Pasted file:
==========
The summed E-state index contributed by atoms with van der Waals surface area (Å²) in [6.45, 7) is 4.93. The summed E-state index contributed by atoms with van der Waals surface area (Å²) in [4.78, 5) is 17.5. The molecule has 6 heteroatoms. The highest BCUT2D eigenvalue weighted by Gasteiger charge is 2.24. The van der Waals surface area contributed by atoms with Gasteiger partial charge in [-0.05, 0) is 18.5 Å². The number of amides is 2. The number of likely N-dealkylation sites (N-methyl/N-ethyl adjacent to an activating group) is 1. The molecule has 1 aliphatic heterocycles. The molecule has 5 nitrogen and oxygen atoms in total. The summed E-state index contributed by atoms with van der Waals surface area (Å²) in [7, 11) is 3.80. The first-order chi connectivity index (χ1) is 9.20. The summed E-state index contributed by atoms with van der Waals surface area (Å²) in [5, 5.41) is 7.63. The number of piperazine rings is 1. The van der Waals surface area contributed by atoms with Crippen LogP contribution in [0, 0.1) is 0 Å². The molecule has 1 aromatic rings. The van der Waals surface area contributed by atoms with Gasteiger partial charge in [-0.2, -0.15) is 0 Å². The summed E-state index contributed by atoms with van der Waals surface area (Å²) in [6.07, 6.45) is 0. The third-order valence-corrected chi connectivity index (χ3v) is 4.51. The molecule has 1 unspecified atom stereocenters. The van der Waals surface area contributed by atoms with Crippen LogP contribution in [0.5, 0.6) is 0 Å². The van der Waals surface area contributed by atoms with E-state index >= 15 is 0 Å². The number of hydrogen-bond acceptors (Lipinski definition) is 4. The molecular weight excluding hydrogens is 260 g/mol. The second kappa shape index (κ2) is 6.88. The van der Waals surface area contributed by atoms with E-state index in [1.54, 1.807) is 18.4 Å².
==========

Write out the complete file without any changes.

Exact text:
The summed E-state index contributed by atoms with van der Waals surface area (Å²) in [6.45, 7) is 4.93. The summed E-state index contributed by atoms with van der Waals surface area (Å²) in [4.78, 5) is 17.5. The molecule has 6 heteroatoms. The highest BCUT2D eigenvalue weighted by Gasteiger charge is 2.24. The van der Waals surface area contributed by atoms with Gasteiger partial charge in [-0.05, 0) is 18.5 Å². The number of amides is 2. The number of likely N-dealkylation sites (N-methyl/N-ethyl adjacent to an activating group) is 1. The molecule has 1 aliphatic heterocycles. The molecule has 5 nitrogen and oxygen atoms in total. The summed E-state index contributed by atoms with van der Waals surface area (Å²) in [7, 11) is 3.80. The first-order chi connectivity index (χ1) is 9.20. The summed E-state index contributed by atoms with van der Waals surface area (Å²) in [5, 5.41) is 7.63. The number of piperazine rings is 1. The van der Waals surface area contributed by atoms with Crippen LogP contribution in [0, 0.1) is 0 Å². The molecule has 1 aromatic rings. The van der Waals surface area contributed by atoms with Gasteiger partial charge in [-0.2, -0.15) is 0 Å². The summed E-state index contributed by atoms with van der Waals surface area (Å²) in [6.07, 6.45) is 0. The third-order valence-corrected chi connectivity index (χ3v) is 4.51. The molecule has 1 unspecified atom stereocenters. The van der Waals surface area contributed by atoms with Crippen LogP contribution in [0.5, 0.6) is 0 Å². The van der Waals surface area contributed by atoms with E-state index >= 15 is 0 Å². The number of hydrogen-bond acceptors (Lipinski definition) is 4. The molecular weight excluding hydrogens is 260 g/mol. The second kappa shape index (κ2) is 6.88. The van der Waals surface area contributed by atoms with E-state index in [1.54, 1.807) is 18.4 Å².